Have you ever read the children’s book, We’re Going on a Bear Hunt and gotten to the line, “Can’t go over it, can’t go under it, gotta go through it”? Well, what you are facing is not that different. Your grief seems enormous. It seems to have no end. But you must move through the grief. You have to work at it.

How do you work through grief after divorce?

1. Choose to recover. You have to literally make the choice in both your head and your heart that you are going to wade through your grief with purpose. You have to be determined, focused, and persistent in your choice. Once you decide that you have to push through your grief as opposed to letting it drown you, your whole experience shifts, and you take the power back.

Grief is a normal and natural reaction to loss, so if you know it’s coming and you remember that you can help yourself get through it, you’ll come out the other side. If you do the work, you will be wiser and probably more compassionate to yourself and others as a result.

This is a little simplistic, but we think you’ll get what we mean—think of it like a cold. We all get them occasionally, and once the illness has taken hold of us, there is no quick cure. You have to let the cold run its course. However, most of us don’t simply go to bed and wait for the cold to pass or allow it to worsen and turn into something like pneumonia or bronchitis. No, we take steps to make ourselves more comfortable, to lessen the symptoms, to shorten the duration, and to make sure our body has the tools it needs to kill the virus. Grief can be a lot like that—there are tools you can use to give your heart and mind what they need to resume a healthy balance.

2. Find community. Don’t make the mistake of trying to push through your grief alone. If you’ve read even a few of our articles, this is a drum we beat often. There are so many ways to connect with people—other women out there who know exactly how you feel and can offer you an empathetic ear and a shoulder to lean on.

Lately, we have had quite a few clients who are young mothers, meaning they are relatively young and their children are young—like babies! This is a particularly challenging time to be going through a divorce. There’s the intense physical labor of caring for young ones but also the feeling that no one in their right mind could be experiencing divorce at this juncture of parenthood. It’s a painful, isolating time. They can’t confide in their peer mommy groups. What a relief it is when they found other women in their same shoes!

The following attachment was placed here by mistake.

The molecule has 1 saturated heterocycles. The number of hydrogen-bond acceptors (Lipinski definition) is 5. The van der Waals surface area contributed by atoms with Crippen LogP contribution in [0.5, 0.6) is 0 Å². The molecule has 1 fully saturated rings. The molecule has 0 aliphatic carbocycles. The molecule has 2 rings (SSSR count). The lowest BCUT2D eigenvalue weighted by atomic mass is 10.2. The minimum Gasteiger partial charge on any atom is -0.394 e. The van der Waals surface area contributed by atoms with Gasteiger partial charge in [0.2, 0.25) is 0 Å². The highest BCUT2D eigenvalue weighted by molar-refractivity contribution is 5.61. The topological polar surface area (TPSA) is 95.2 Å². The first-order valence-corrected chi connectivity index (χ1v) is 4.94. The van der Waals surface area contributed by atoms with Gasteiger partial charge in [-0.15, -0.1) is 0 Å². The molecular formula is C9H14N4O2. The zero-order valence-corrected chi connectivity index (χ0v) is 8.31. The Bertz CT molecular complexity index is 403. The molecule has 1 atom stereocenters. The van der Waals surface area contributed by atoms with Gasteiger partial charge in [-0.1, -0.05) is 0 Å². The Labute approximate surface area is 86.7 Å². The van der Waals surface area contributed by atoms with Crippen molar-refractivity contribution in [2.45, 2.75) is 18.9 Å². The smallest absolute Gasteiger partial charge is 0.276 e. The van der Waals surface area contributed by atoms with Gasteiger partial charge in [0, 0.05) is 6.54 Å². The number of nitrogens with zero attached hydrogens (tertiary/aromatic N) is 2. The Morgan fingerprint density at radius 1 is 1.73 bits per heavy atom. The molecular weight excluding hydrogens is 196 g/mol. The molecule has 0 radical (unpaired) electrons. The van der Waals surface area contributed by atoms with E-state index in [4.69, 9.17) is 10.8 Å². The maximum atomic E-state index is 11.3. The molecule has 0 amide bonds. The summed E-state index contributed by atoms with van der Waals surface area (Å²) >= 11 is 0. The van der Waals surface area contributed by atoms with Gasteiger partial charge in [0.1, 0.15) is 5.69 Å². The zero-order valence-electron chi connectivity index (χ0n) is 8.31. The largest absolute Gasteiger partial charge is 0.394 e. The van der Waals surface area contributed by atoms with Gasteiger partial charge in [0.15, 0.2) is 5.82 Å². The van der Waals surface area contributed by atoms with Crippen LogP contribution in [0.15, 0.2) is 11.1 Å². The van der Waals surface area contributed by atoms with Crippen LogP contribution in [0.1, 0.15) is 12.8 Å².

One word of caution is that if you choose to look for a support group, try a few before you decide to stick with it. Our experience is that some support groups can be pretty depressing, with people telling stories every week but no real help being offered. Hearing each other’s stories can be one way to feel like you aren’t alone, but without taking the next step, without doing something to feel better, mere talk can keep you at a standstill. Understand what you are looking for and try targeting a group that is led by either a coach, a grief recovery specialist, or a therapist who can offer you concrete steps to take in-between meetings.

3. Take action. Take action in new, tried-and-true, or inspiring and challenging ways. Your goal is to put into place a few new behavioral patterns. A great way to do that is to search meetup.com for things you love to do or things you’d like to learn. Go to a meeting and see if you get hooked—or if you meet someone who is looking at the scenario as irreverently as you are. Try volunteering, take a class, start a journal, or plan a trip. The idea is to do something different.

Taking action and moving through your grief isn’t about staying in that dark place in your head; it’s about bringing your head and heart into the light. Moving past grief after divorce is possible for you, but remember: overcoming your grief is a choice. Are you ready to find out what comes after divorce?

 

SAS women are those amazing ladies you meet who are entirely committed to rebuilding their lives after divorce — on their own terms. If you are discerning, newly divorced and independent, you are invited to experience SAS for Women firsthand and schedule your free, 45-minute, private consultation.  Whether you work further with us or not, we’ll help you understand what your next, black and white steps are for walking into your BRAVE unknown.

 

0 replies

Leave a Reply

Want to join the discussion?
Feel free to contribute!

Leave a Reply

Your email address will not be published. Required fields are marked *

*